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Recovery of Architectural Structure

Wolfgang Eixelsberger
ABB Corporate Research



Poster Abstract

Software development in the industry is often an evolutionary process. Software products are developed for one specific customer and later on refined for other customers with different requirements. Refinements are made on the design (algorithms and data structures) of the system and also on the architecture (the overall system structure) of the system. Design information is often well documented. However, architectural information is often incomplete and inconsistent. Recovery of architectural information from legacy systems is therefore necessary to build up a complete and unambiguous description of the system architecture. Early design decisions carrying important information as e.g. the global control structure will be accessible. The architecture of legacy systems can be analysed concerning architectural failures, as e.g. incorrect assignment of functionality to design elements. Recovered architectural information allows also the improvement of communication between system shareholders (customer, developer, programmer ...).

The main topic of our posters is the presentation of an approach for recovery of architectural structure. The approach has been developed while working in the ESPRIT project ARES (Architectural Reasoning for Embedded Systems). ARES is supported by the European Commission under ESPRIT framework IV contract no. 2047 7 and is pursued by Nokia RC Finland, ABB Corporate Research Norway, Philips RC Holland, Imperial College, Technical University Madrid, and Technical University of Vienna. The test case is an industrial test case, a real-time system controlling train movements.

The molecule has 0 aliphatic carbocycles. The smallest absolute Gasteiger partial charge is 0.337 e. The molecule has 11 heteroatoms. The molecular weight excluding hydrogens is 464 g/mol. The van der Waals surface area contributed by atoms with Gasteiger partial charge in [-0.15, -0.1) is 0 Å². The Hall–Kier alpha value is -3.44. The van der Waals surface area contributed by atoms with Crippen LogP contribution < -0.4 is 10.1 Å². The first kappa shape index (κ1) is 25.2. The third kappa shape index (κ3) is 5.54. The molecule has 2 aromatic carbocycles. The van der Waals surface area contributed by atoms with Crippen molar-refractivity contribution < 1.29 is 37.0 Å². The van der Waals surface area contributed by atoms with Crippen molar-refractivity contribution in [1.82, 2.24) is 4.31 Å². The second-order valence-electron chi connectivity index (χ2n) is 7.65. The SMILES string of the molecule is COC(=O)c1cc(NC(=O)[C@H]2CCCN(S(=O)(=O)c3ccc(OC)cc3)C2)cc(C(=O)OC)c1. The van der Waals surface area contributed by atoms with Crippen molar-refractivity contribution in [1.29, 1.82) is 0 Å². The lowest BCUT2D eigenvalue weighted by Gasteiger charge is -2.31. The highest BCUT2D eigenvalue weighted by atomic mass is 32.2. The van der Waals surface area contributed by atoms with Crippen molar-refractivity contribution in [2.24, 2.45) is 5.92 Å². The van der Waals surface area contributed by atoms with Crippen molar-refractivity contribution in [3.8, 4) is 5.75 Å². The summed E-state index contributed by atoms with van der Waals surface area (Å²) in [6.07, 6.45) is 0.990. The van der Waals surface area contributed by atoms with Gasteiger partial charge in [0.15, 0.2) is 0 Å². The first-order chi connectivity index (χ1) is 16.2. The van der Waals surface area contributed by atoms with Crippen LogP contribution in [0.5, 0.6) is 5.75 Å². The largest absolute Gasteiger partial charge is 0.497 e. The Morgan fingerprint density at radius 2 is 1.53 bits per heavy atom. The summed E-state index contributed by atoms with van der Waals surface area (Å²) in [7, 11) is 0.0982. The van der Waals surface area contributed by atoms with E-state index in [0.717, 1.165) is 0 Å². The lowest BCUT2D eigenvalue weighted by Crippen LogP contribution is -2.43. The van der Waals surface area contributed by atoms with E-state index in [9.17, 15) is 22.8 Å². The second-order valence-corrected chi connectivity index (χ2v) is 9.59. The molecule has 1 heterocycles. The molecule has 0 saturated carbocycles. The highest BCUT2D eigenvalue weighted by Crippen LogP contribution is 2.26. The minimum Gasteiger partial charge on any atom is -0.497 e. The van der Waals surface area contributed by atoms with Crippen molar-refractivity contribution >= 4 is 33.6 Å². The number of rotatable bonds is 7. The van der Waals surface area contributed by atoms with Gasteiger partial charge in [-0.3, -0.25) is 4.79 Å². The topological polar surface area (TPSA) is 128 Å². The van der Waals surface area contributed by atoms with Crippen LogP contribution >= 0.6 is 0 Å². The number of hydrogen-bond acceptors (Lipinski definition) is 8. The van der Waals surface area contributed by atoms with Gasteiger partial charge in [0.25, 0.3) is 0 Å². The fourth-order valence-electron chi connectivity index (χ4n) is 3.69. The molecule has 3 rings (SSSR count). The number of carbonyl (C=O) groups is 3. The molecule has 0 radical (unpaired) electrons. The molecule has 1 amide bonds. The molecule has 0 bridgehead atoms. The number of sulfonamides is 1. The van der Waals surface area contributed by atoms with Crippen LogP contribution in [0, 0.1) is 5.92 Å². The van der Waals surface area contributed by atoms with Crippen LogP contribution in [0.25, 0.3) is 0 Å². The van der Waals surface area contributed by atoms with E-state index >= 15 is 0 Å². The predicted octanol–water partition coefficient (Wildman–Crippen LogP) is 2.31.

The input to the recovery process are various software views from the legacy system. The level of abstraction of the software views (documents, source code...) is low. In a stepwise approach the level of abstraction is raised to a high level of abstraction, the architectural level. In a first step, views on the system are required that are on a higher level of abstraction. Those additional views (e.g. call graphs, data-flow diagrams, state-transition diagrams, and higher-level representations) are generated using commercially available reverse engineering tools and recovered manually using the expertise of a human engineer. In the ARES architecture recovery process we extensively applied and evaluated several commercial reverse engineering tools (e.g. Refine/C, Imagix4D). We discovered several problems when applying such tools to the test case e.g. limited parsability due to mixtures of languages (e.g. C and assembler), platform dependencies, limitations of achievable results in terms of navigation through different views of the same application within a particular reverse engineering tool. The experiences from the tool-supported recovery of design information emphasised the importance of additional views on a system that had to be generated manually. In particular we developed with help of a domain expert data-flow and state-transition representations with higher semantic content.

The recovery process is currently applied on other members of the product family. The common architecture will be derived in a final step from the various architectural representations. The recovered architectural description will allow reasoning about the quality and the correctness of the system architecture. Furthermore, we expect reduced effort for instantiation and maintenance of product line products.


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